Goal is to enhance life, empower those with serious disease
Learning that you or a loved one has a serious or life-threatening illness can be terrifying. But referral to palliative care services should not be, says the physician who has led the groundbreaking Palliative Care program at Parkland Health & Hospital System for 20 years.
Adelfa Lorilla, MD, of Seagoville agrees. “Even health professionals can feel overwhelmed when providing care for a family member,” she said. A pediatrician in her native Philippines, Dr. Lorilla is now full-time caregiver for her husband Ricardo, 67, who is gravely ill with COPD.
“The Palliative Care staff at Parkland has given us so much help and comfort for the past two years,” she said. “They make sure we have everything we need and are like family to us.”
“What I find is that people are most afraid of the unknown,” said Elizabeth Paulk, MD, Medical Director of Palliative Care at Parkland and Program Director of the Palliative Care Fellowship Program at UT Southwestern Medical Center. “Information presented in a straightforward and realistic way is very helpful when dealing with a new and frightening situation. What we tell patients is, ‘Don’t be scared. You’re not alone. We’ve walked this path before and we’re going to walk it with you.’”
Though they work closely together and are often confused in the public’s mind, palliative care and hospice programs are not the same. Palliative care provides patients relief from the symptoms, pain and stress of a serious illness, regardless of the diagnosis or stage of illness, and can be combined with curative treatment. The goal is to improve quality of life for both patient and family. Hospice offers supportive care to people in the final phase of terminal illness.
“Palliative care focuses on control of symptoms, like pain, fatigue or shortness of breath and also addresses the emotional, spiritual and social needs of the patient and their family,” Dr. Paulk explained.
“People have to remove the idea that palliative care will be the end of everything for them,” said Dr. Lorilla. “No, it is here to help you live longer and better. We are very thankful for them.”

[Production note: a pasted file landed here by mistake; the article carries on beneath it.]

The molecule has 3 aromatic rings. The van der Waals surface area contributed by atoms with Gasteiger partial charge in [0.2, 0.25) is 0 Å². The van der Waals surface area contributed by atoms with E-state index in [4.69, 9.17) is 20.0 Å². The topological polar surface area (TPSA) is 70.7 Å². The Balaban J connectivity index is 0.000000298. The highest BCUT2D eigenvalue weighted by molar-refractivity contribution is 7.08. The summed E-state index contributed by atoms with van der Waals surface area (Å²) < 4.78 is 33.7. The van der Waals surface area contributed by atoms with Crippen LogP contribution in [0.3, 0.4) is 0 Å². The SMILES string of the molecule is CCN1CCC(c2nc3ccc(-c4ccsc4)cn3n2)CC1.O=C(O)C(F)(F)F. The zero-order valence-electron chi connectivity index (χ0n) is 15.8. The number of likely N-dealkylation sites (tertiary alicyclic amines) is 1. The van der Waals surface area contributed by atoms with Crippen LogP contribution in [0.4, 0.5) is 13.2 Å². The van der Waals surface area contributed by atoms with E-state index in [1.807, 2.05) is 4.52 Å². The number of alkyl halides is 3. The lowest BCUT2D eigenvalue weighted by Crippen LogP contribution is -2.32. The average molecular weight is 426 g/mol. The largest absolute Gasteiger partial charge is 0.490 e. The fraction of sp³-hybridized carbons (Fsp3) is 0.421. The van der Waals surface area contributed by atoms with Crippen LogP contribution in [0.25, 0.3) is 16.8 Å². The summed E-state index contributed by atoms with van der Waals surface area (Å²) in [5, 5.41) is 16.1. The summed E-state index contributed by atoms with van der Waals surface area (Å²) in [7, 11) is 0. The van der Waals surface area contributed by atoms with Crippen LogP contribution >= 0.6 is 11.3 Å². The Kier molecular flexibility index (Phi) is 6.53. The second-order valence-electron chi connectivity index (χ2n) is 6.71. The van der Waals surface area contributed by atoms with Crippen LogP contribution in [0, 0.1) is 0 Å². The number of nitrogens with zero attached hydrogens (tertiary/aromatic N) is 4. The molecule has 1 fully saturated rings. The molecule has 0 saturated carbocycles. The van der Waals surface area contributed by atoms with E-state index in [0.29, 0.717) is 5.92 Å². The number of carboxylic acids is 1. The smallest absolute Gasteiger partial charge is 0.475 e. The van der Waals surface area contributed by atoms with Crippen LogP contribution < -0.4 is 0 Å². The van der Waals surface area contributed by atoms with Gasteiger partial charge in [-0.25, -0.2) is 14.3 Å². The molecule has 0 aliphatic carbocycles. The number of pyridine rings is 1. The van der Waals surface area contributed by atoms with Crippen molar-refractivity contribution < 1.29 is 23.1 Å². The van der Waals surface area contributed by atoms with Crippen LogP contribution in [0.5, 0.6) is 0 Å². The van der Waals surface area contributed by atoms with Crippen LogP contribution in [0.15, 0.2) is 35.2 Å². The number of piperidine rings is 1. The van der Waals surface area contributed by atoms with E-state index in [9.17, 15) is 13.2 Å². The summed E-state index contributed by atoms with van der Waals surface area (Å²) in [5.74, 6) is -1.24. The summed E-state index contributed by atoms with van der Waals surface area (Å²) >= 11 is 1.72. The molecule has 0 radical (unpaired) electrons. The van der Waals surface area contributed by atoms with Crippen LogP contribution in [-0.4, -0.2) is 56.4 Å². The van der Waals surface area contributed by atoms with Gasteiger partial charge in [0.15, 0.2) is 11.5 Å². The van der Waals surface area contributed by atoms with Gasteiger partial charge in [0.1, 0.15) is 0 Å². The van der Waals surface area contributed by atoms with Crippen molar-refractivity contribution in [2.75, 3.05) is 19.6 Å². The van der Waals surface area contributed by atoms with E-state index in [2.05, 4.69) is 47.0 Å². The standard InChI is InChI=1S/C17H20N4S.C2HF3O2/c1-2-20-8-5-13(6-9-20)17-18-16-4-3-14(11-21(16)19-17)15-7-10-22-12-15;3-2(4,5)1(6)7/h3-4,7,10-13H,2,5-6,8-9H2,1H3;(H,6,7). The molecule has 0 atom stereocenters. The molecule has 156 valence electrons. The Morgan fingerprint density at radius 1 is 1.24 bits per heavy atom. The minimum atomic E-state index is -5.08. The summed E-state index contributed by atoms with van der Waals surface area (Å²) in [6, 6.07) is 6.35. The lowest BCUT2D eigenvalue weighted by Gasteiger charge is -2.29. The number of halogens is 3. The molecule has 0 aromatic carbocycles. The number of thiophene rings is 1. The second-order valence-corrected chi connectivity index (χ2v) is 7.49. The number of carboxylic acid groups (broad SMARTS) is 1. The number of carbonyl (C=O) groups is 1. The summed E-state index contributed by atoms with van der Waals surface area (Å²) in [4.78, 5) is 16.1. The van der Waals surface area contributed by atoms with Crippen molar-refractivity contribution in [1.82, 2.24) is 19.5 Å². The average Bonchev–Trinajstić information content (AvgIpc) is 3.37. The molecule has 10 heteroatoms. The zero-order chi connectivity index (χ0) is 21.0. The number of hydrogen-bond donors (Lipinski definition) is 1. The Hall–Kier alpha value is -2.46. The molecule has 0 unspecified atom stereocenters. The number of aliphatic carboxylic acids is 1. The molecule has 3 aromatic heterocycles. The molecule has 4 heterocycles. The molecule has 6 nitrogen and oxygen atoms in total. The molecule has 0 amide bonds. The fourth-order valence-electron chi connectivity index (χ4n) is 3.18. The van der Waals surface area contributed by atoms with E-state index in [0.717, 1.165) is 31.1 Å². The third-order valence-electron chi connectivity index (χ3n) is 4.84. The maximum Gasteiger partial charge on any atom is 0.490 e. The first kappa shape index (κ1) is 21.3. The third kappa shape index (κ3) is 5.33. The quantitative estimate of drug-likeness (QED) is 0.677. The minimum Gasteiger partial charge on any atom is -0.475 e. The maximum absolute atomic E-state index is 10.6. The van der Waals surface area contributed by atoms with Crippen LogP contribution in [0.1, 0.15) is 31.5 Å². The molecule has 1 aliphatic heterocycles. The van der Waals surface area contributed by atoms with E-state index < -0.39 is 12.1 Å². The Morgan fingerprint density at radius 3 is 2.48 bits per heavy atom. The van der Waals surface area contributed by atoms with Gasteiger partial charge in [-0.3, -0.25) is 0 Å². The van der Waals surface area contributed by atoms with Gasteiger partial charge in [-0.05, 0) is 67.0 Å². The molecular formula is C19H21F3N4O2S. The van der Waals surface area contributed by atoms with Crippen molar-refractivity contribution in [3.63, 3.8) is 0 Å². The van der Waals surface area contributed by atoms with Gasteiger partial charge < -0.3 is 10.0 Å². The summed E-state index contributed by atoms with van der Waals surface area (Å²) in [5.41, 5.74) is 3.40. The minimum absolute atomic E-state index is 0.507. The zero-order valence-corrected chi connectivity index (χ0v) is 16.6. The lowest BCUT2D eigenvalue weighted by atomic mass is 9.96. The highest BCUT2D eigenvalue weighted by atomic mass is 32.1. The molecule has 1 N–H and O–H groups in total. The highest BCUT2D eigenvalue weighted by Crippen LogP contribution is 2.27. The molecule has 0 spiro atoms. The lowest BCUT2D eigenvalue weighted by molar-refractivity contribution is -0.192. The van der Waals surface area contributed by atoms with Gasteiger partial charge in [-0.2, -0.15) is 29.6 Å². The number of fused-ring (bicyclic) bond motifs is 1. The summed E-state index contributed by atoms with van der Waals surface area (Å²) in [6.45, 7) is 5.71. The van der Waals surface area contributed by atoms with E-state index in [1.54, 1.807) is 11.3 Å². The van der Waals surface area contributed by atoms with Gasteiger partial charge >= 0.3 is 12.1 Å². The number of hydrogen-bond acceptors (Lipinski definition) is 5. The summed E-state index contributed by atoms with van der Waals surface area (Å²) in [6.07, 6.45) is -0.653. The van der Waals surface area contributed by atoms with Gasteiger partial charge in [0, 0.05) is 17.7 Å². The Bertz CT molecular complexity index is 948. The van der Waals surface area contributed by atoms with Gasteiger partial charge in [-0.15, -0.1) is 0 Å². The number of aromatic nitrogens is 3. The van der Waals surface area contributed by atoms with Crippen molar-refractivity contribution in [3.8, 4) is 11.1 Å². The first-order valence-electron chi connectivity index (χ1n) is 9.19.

Dr. Paulk has dedicated her career to providing patients with limited financial resources the highest possible quality of palliative care.
“One of the most important things we do is give patients more control over their care by helping them understand their treatment choices. We don’t just provide pain management. We meet the patient where they are, psychologically as well as physically, and work with their medical specialists like oncologists or cardiologists, to help the patient live as well as possible and to help them make good choices about their care.”
The team arranges for hospice care when needed, and stays in touch with patients and family members during final stages of illness. Parkland offers a bereavement program and grief support groups in English and Spanish for family members.
Started in 1999, Parkland’s Palliative Care program was one of the first in the state and remains one of the largest in Texas and the U.S. In FY 2016, the program had 3,324 patient encounters in outpatient and inpatient units at Parkland Memorial Hospital. The Palliative Care Clinic operates five half-days weekly and inpatient consult services are available by phone 24/7.
Working in one of the nation’s largest safety net hospitals, Dr. Paulk and her team assist patients ranging from age 18 to over 100 and of many ethnicities. Approximately one-third of patients are Hispanic, one-third African-American and the remainder of Caucasian, Asian or other backgrounds. Most have been diagnosed with cancer, heart failure, COPD, renal or liver disease.
“One of the things I am most proud of is that we provide very culturally sensitive care,” Dr. Paulk said. She and most members of the team speak Spanish. Providers include nurse practitioners, social worker, chaplain, psychologist, pain management specialist, pharmacist, physical therapist, bereavement coordinator, medical assistants and others. Online interpreters are available as needed for the many languages encountered among Parkland patients.
Regardless of language spoken, the message from Dr. Paulk and the Palliative Care team is the same. “This is about life – how you want the rest of your life to be and how we can help you get that.”
“Spirituality plays a major role in how many patients deal with illness and dying,” Dr. Paulk said. “We are very humble about the reality that we as medical professionals speak from a scientific perspective. Our approach to treatment is to help anyone who is trying to live well in the face of serious illness and to keep them as healthy as possible. We know we don’t have control over everything.”
During her years helping those with serious illnesses, Dr. Paulk has observed that people “have better total health and live longer because of the support of family and friends, because they stay engaged and have a relationship with the world and feel gratitude even in the face of adversity.”
”Parkland should be proud of Dr. Paulk and her team,” Dr. Lorilla said. “You know in their hearts they truly care for you - spiritually and emotionally as well as physically.”
“I have the best job in the world because I get to help people feel better,” Dr. Paulk concluded.
To learn more about Parkland services, visit www.parklandhospital.com.